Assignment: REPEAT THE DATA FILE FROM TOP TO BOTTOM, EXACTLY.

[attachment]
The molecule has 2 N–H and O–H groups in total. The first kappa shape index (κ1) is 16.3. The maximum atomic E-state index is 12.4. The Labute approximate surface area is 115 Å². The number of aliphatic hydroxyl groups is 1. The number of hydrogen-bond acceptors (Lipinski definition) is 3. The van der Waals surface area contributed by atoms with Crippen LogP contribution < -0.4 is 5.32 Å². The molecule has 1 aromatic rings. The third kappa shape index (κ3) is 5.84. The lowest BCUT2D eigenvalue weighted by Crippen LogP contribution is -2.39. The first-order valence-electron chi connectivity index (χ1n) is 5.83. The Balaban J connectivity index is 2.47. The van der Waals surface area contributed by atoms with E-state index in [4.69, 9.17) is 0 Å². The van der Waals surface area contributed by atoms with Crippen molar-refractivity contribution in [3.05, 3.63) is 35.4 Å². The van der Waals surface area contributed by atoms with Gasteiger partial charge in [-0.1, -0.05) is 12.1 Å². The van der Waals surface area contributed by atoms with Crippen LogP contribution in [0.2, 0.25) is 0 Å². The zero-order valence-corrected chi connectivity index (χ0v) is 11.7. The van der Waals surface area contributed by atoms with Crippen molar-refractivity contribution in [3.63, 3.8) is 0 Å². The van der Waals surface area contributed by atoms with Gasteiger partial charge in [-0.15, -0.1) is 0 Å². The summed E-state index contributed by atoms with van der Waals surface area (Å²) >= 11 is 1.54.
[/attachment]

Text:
The molecule has 2 N–H and O–H groups in total. The first kappa shape index (κ1) is 16.3. The maximum atomic E-state index is 12.4. The Labute approximate surface area is 115 Å². The number of aliphatic hydroxyl groups is 1. The number of hydrogen-bond acceptors (Lipinski definition) is 3. The van der Waals surface area contributed by atoms with Crippen LogP contribution < -0.4 is 5.32 Å². The molecule has 1 aromatic rings. The third kappa shape index (κ3) is 5.84. The lowest BCUT2D eigenvalue weighted by Crippen LogP contribution is -2.39. The first-order valence-electron chi connectivity index (χ1n) is 5.83. The Balaban J connectivity index is 2.47. The van der Waals surface area contributed by atoms with E-state index in [4.69, 9.17) is 0 Å². The van der Waals surface area contributed by atoms with Crippen molar-refractivity contribution in [3.05, 3.63) is 35.4 Å². The van der Waals surface area contributed by atoms with Gasteiger partial charge in [-0.1, -0.05) is 12.1 Å². The van der Waals surface area contributed by atoms with Crippen LogP contribution in [0.2, 0.25) is 0 Å². The zero-order valence-corrected chi connectivity index (χ0v) is 11.7. The van der Waals surface area contributed by atoms with Crippen molar-refractivity contribution in [3.63, 3.8) is 0 Å². The van der Waals surface area contributed by atoms with Gasteiger partial charge in [-0.15, -0.1) is 0 Å². The summed E-state index contributed by atoms with van der Waals surface area (Å²) >= 11 is 1.54.